Arts & Entertainment

M83: Hurry Up, We’re Dreaming

M83’s Anthony Gonzalez has openly admitted his obsession with 1980’s synth-pop. If he were a new wave fanboy, Hurry Up, We’re Dreaming would be his loving tribute. And although it’s labeled as a two-disc set, the album clocks in at a relatively short 73 minutes and plays nicely in one sitting. It begins with an introduction reminiscent of the opener from Van Halen’s “1984,” in which electronic keyboard is established as the fundamental musical element to be used extensively throughout the album.

Gonzalez has a flawless understanding of ‘80s vocal quirks.  The intro track’s gradual buildup, combined with guest ginger Zola Jesus’ angst, show hints of U2 and there are brief glimpses of David Gilmour’s echoed vocals on the acoustic “Wait.” On “Claudia Lewis,” he evokes Peter Gabriel’s strained high notes to absolute perfection.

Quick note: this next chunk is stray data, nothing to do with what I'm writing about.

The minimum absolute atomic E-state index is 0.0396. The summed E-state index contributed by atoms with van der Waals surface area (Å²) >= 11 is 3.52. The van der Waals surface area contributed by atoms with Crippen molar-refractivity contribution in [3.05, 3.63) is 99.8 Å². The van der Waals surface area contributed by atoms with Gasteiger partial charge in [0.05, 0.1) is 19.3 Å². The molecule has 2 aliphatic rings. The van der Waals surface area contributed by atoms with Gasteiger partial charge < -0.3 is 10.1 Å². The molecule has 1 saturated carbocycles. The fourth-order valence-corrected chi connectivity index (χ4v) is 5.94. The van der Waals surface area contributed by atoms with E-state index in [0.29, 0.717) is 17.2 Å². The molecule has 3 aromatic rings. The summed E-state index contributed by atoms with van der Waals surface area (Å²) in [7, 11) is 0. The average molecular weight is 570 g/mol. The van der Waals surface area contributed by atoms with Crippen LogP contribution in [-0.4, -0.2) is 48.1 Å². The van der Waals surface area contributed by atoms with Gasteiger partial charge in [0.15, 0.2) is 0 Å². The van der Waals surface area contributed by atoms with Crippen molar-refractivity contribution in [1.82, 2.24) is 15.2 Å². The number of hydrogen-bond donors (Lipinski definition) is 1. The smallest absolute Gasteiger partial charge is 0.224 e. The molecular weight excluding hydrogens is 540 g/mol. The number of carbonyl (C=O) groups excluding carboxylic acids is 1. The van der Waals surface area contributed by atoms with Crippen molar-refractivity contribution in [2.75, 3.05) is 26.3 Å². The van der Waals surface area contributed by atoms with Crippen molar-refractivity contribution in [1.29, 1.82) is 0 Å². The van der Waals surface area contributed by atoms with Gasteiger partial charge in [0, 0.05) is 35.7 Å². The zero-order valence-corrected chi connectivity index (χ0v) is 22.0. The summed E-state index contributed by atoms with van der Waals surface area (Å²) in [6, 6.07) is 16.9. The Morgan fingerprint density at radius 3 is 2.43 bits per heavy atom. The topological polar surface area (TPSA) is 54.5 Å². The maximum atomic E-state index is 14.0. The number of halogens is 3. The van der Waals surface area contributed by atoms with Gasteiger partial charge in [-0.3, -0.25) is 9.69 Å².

The album’s celestial atmosphere holds strong throughout the bulk of the material, but it probably could have been just as satisfying if it spared its brief instrumental tracks. Having these occasional interruptions reinforces the cosmic vibe of the record, but it would have functioned just as seamlessly and sounded even more focused if it were trimmed to a single disc.

Hurry Up, We’re Dreaming is a dazzling interpretation of old styles. If M83’s influence normally rests among 18-24 year olds, imagine how clearly this type of album will resonate to those outside the university demographic.

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